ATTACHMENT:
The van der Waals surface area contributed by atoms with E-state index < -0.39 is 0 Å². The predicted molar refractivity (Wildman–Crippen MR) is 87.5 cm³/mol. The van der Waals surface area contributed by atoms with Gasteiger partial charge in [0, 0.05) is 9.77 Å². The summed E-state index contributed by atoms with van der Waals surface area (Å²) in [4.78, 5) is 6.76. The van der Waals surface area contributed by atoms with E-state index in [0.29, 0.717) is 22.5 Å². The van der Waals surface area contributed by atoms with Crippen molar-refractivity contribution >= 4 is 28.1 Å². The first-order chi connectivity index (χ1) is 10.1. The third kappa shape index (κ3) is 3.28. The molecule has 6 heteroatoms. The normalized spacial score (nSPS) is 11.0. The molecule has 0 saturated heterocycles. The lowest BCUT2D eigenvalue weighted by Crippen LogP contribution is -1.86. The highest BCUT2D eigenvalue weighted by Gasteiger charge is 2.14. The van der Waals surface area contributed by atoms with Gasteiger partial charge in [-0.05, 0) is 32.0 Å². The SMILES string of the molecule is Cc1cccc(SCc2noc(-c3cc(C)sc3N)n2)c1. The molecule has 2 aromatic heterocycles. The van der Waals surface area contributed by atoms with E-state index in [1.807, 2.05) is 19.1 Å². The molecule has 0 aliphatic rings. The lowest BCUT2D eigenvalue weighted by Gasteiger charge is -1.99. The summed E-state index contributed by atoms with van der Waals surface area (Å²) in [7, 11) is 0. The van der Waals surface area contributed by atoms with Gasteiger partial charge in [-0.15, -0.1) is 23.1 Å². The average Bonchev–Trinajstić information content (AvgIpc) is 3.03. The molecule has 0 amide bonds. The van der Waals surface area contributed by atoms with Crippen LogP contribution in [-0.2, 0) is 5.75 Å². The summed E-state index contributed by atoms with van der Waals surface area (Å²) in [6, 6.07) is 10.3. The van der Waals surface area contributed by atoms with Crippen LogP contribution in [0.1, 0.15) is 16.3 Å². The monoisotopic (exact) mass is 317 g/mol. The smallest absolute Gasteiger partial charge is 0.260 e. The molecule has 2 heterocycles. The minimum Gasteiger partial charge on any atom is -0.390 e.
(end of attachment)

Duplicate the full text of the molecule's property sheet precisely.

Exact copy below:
The van der Waals surface area contributed by atoms with E-state index < -0.39 is 0 Å². The predicted molar refractivity (Wildman–Crippen MR) is 87.5 cm³/mol. The van der Waals surface area contributed by atoms with Gasteiger partial charge in [0, 0.05) is 9.77 Å². The summed E-state index contributed by atoms with van der Waals surface area (Å²) in [4.78, 5) is 6.76. The van der Waals surface area contributed by atoms with E-state index in [0.29, 0.717) is 22.5 Å². The van der Waals surface area contributed by atoms with Crippen molar-refractivity contribution >= 4 is 28.1 Å². The first-order chi connectivity index (χ1) is 10.1. The third kappa shape index (κ3) is 3.28. The molecule has 6 heteroatoms. The normalized spacial score (nSPS) is 11.0. The molecule has 0 saturated heterocycles. The lowest BCUT2D eigenvalue weighted by Crippen LogP contribution is -1.86. The highest BCUT2D eigenvalue weighted by Gasteiger charge is 2.14. The van der Waals surface area contributed by atoms with Gasteiger partial charge in [-0.05, 0) is 32.0 Å². The SMILES string of the molecule is Cc1cccc(SCc2noc(-c3cc(C)sc3N)n2)c1. The molecule has 2 aromatic heterocycles. The van der Waals surface area contributed by atoms with E-state index in [1.807, 2.05) is 19.1 Å². The molecule has 0 aliphatic rings. The lowest BCUT2D eigenvalue weighted by Gasteiger charge is -1.99. The summed E-state index contributed by atoms with van der Waals surface area (Å²) in [7, 11) is 0. The van der Waals surface area contributed by atoms with Gasteiger partial charge in [-0.15, -0.1) is 23.1 Å². The average Bonchev–Trinajstić information content (AvgIpc) is 3.03. The molecule has 0 amide bonds. The van der Waals surface area contributed by atoms with Crippen LogP contribution in [-0.2, 0) is 5.75 Å². The summed E-state index contributed by atoms with van der Waals surface area (Å²) in [6, 6.07) is 10.3. The van der Waals surface area contributed by atoms with Crippen LogP contribution in [0.1, 0.15) is 16.3 Å². The monoisotopic (exact) mass is 317 g/mol. The smallest absolute Gasteiger partial charge is 0.260 e. The molecule has 2 heterocycles. The minimum Gasteiger partial charge on any atom is -0.390 e.